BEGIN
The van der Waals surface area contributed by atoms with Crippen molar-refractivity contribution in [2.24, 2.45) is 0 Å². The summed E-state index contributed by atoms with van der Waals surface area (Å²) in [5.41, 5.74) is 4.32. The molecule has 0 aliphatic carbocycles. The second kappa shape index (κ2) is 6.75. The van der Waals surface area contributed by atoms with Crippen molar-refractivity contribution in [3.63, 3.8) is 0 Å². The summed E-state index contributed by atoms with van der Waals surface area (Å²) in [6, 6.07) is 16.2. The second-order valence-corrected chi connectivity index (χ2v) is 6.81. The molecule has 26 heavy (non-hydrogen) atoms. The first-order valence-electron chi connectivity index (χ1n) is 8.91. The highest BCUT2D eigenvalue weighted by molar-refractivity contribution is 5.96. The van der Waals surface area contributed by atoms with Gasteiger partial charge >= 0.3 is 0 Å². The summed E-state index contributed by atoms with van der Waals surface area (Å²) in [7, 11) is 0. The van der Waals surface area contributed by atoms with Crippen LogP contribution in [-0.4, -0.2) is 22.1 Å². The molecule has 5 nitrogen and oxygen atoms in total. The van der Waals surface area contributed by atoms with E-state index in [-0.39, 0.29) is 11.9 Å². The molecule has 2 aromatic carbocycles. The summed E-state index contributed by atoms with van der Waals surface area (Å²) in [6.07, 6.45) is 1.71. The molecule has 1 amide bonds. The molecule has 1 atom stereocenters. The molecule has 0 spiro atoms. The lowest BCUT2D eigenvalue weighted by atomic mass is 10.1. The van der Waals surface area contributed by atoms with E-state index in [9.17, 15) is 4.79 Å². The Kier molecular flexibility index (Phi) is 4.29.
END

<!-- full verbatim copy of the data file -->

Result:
The van der Waals surface area contributed by atoms with Crippen molar-refractivity contribution in [2.24, 2.45) is 0 Å². The summed E-state index contributed by atoms with van der Waals surface area (Å²) in [5.41, 5.74) is 4.32. The molecule has 0 aliphatic carbocycles. The second kappa shape index (κ2) is 6.75. The van der Waals surface area contributed by atoms with Crippen molar-refractivity contribution in [3.63, 3.8) is 0 Å². The summed E-state index contributed by atoms with van der Waals surface area (Å²) in [6, 6.07) is 16.2. The second-order valence-corrected chi connectivity index (χ2v) is 6.81. The molecule has 26 heavy (non-hydrogen) atoms. The first-order valence-electron chi connectivity index (χ1n) is 8.91. The highest BCUT2D eigenvalue weighted by molar-refractivity contribution is 5.96. The van der Waals surface area contributed by atoms with Gasteiger partial charge >= 0.3 is 0 Å². The summed E-state index contributed by atoms with van der Waals surface area (Å²) in [7, 11) is 0. The van der Waals surface area contributed by atoms with Crippen LogP contribution in [-0.4, -0.2) is 22.1 Å². The molecule has 5 nitrogen and oxygen atoms in total. The van der Waals surface area contributed by atoms with E-state index in [-0.39, 0.29) is 11.9 Å². The molecule has 2 aromatic carbocycles. The summed E-state index contributed by atoms with van der Waals surface area (Å²) in [6.07, 6.45) is 1.71. The molecule has 1 amide bonds. The molecule has 1 atom stereocenters. The molecule has 0 spiro atoms. The lowest BCUT2D eigenvalue weighted by atomic mass is 10.1. The van der Waals surface area contributed by atoms with E-state index in [9.17, 15) is 4.79 Å². The Kier molecular flexibility index (Phi) is 4.29.